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New way of detecting genetic conditions in IVF embryos offered by karyomapping

New research at the has identified karyomapping as a viable and cost-effective method of detecting a wide range of genetic diseases in .

The current method, which involves the use of (PGD) for monogenic disorders (resulting from a single defective gene) has long been recognised as expensive, time-consuming and requires the tailoring of a specific test for each couple and/or disorder.

The research, led by Professor Darren Griffin of the University’s School of Biosciences, in collaboration with researchers at Illumina, Inc. Cambridge, showed that karyomapping could be used, simultaneously, as a new approach to PGD for monogenic disorders with the potential for the detection of .

The new research is described in a paper “Karyomapping – a comprehensive means of simultaneous monogenic and cytogenetic PGD: Comparison with standard approaches in real time for ,” published by the Journal of Assisted Reproduction and Genetics.

The paper also describes how in one clinical case study, a male partner was affected with Marfan syndrome, an autosomal dominant disease affecting the connective tissue which can lead to heart (aorta) and/or visual (retina) problems. Single cells from IVF embryos were biopsied and analysed using standard PGD approaches including minisequencing for the Marfan mutation and analysis of three informative linked markers (work performed by the Dagan Wells laboratory at the University of Oxford and Reprogenetics UK).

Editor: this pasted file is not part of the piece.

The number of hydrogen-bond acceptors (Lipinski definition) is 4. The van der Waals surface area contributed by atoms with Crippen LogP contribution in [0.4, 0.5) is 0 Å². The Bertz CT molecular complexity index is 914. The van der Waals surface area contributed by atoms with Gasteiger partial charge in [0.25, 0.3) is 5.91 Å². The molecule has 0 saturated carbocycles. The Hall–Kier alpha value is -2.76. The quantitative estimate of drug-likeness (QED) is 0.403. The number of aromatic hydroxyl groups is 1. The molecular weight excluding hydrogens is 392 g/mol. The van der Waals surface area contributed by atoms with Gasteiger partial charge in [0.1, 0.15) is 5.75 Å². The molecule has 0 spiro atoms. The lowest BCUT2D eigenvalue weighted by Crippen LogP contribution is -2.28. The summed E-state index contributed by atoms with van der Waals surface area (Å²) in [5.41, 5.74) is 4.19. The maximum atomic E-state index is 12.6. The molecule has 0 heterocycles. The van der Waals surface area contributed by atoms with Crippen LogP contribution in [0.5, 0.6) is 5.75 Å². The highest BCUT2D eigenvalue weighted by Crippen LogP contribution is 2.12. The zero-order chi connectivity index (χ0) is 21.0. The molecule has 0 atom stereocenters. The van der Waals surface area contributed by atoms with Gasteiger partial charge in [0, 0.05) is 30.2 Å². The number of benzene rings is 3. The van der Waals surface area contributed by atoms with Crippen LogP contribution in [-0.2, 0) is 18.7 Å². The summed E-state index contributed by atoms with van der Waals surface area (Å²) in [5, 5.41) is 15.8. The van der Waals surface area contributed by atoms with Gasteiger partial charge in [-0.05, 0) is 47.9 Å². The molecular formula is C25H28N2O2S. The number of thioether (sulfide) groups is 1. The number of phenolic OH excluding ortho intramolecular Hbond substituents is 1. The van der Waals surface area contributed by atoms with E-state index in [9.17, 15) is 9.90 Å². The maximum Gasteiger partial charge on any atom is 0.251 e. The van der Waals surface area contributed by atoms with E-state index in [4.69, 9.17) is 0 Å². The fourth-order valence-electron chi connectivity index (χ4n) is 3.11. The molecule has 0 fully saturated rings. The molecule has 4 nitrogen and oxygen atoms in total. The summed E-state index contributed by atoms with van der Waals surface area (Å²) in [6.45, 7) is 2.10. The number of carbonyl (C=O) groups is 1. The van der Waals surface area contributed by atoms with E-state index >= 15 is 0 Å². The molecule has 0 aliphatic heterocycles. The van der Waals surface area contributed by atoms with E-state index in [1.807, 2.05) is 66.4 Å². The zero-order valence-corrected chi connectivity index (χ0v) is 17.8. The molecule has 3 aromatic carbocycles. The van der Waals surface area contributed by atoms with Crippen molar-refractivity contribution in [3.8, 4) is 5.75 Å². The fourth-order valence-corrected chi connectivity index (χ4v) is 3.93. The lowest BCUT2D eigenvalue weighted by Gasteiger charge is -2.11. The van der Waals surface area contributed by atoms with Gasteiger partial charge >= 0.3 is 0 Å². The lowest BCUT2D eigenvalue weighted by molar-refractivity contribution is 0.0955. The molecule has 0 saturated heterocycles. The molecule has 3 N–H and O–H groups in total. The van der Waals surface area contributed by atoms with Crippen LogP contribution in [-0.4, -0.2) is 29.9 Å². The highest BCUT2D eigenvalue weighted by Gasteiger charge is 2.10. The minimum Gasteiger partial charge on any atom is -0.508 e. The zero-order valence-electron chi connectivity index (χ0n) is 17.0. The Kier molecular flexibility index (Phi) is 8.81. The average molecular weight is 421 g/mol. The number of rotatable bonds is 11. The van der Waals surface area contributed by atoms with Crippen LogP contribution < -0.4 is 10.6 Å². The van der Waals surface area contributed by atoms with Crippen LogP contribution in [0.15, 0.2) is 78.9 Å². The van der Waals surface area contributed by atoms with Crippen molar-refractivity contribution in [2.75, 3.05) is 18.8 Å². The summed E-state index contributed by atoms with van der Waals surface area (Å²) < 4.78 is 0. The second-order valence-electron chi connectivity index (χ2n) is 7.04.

Karyomapping was used to confirm the diagnosis utilizing a rapid 24-hour protocol enabling the researchers to perform karyomapping in a clinically applicable setting.

In a second clinical study, published earlier in 2014, karyomapping was used to confirm a PGD case detecting both chromosomal count (euploidy/aneuploidy) as well as a monogenic disorder (Smith-Lemli-Opitz (SLO) syndrome) simultaneously. In this study, the family underwent PGD with simultaneous diagnosis of both SLO status and chromosome constitution using standard approaches. Again, the diagnosis was confirmed simultaneously by karyomapping. (Live birth after PGD with confirmation by a comprehensive approach (karyomapping) for simultaneous detection of monogenic and chromosomal disorders. Natesan et al, 2014).

Both clinical cases led to the birth of a healthy child, unaffected by Marfan syndrome and SLO respectively.


Karyomapping—a comprehensive means of simultaneous monogenic and cytogenetic PGD: comparison with standard approaches in real time for Marfan syndrome

Journal of Assisted Reproduction and Genetics January 2015

University of Kent